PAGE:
We get it: Sometimes a workout just isn’t in the cards.
Distractions creep in—a long meeting keeps you from the pile of work you’ve barely dented, a food- and booze-filled vacation saps your return-to-real-life motivation—and before you know it, it’s the end of the week and you’ve literally done squat…as in, not a single squat.
Well, don’t sweat it. Or, more accurately, do sweat it, but just once or twice a week, and you’ll still be able to keep yourself in the healthy lane, says a new study out of the University of Sydney in Australia.
Scientists at the school analyzed a mass of data on more than 60,000 people and discovered that active adults—including those who exercised only once or twice a week—had about a 30% lower risk of death from all causes than adults who pretty much never got off their asses. As long as they hit at least 150 minutes of moderate exercise or 75 minutes of vigorous exercise each week, their health was measurably better.
By that criteria, just two nice, long runs or one gritty lifting session would meet the standard. And who can’t manage that?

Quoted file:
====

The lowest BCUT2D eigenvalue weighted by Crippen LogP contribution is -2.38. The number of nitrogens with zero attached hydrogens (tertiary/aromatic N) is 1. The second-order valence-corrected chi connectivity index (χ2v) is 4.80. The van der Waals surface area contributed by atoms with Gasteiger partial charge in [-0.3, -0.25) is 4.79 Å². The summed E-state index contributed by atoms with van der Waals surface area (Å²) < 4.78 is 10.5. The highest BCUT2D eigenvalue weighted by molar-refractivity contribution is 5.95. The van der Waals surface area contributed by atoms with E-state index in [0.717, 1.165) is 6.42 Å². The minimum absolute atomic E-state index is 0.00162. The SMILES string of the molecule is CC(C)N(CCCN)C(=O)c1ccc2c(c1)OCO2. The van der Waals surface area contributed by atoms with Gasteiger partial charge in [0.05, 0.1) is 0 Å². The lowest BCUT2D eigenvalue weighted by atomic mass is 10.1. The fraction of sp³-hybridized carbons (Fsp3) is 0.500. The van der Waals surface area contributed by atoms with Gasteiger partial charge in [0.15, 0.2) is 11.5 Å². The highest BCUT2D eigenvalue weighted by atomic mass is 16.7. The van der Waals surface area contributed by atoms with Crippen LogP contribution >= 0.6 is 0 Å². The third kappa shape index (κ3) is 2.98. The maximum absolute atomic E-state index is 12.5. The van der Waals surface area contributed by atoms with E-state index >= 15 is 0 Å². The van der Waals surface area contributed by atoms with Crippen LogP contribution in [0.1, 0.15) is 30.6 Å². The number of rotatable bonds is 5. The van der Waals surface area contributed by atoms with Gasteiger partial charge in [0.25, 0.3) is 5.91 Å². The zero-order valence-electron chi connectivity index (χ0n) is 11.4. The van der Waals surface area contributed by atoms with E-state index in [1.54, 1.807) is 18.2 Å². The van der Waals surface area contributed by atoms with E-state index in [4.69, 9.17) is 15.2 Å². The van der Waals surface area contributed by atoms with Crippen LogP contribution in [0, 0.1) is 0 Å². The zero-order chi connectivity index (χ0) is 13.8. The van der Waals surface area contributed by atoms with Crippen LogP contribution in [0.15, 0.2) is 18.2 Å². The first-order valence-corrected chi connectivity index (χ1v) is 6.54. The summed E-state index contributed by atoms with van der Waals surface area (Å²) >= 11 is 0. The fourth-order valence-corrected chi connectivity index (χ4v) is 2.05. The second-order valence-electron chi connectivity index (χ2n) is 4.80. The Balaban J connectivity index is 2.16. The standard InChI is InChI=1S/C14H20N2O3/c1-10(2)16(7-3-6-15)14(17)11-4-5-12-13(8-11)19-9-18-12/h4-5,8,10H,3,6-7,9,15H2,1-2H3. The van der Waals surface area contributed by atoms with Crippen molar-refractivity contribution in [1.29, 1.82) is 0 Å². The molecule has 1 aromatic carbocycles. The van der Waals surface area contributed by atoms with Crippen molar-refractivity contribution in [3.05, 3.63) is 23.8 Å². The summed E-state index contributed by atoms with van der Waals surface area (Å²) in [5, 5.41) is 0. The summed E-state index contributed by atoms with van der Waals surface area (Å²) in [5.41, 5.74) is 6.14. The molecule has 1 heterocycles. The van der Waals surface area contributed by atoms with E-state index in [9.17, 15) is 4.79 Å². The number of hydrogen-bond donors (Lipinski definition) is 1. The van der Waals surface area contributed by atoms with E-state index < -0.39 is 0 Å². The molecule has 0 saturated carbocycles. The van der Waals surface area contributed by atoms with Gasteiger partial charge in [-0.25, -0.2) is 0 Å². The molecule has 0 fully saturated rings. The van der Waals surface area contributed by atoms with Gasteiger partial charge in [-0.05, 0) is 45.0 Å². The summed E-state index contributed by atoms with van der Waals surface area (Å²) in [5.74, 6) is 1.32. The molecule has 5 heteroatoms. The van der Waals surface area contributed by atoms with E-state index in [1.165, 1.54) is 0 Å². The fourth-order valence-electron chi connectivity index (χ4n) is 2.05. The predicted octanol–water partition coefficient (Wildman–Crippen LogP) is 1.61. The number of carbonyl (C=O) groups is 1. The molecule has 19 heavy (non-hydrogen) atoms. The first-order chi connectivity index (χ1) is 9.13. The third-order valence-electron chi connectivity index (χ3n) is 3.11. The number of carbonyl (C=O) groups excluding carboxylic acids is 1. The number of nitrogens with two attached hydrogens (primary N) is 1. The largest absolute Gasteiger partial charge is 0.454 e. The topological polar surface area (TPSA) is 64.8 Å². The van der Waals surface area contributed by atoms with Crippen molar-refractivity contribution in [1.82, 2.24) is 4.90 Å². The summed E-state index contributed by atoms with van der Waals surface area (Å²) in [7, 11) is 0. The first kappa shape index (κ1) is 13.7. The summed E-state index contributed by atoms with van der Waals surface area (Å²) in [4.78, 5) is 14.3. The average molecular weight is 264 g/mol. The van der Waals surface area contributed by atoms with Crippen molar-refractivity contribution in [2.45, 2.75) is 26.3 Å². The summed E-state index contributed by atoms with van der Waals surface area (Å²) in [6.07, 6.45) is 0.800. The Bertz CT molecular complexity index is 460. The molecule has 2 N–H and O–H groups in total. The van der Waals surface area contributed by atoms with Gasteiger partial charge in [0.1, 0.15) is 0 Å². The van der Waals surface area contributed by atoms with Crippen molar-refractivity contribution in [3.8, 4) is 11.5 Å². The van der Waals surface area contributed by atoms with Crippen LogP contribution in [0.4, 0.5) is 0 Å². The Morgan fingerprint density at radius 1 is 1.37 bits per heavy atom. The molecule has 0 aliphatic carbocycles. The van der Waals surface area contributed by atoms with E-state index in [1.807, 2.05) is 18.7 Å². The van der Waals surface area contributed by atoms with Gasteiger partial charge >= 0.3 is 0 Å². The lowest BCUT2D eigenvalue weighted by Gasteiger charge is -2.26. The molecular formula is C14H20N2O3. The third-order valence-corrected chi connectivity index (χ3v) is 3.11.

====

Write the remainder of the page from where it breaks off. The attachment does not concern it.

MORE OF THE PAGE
“It’s very encouraging news that being physically active on just one or two occasions every week is associated with a lower risk of death,” said associate professor Emmanuel Stamatakis, Ph.D., in a press release.
Of course, he added, if optimal health is your goal, you’ll need to exercise considerably more than the minimum amount recommended—but we’re pretty sure you knew that already.
So don’t despair if you miss a few days; just try not to end any week without squeezing in a solid workout or two. And the next time you can’t manage one of the long, leisurely gym sessions you’re accustomed to, try one of these super-efficient routines to get your heart pumping and muscles firing fast.
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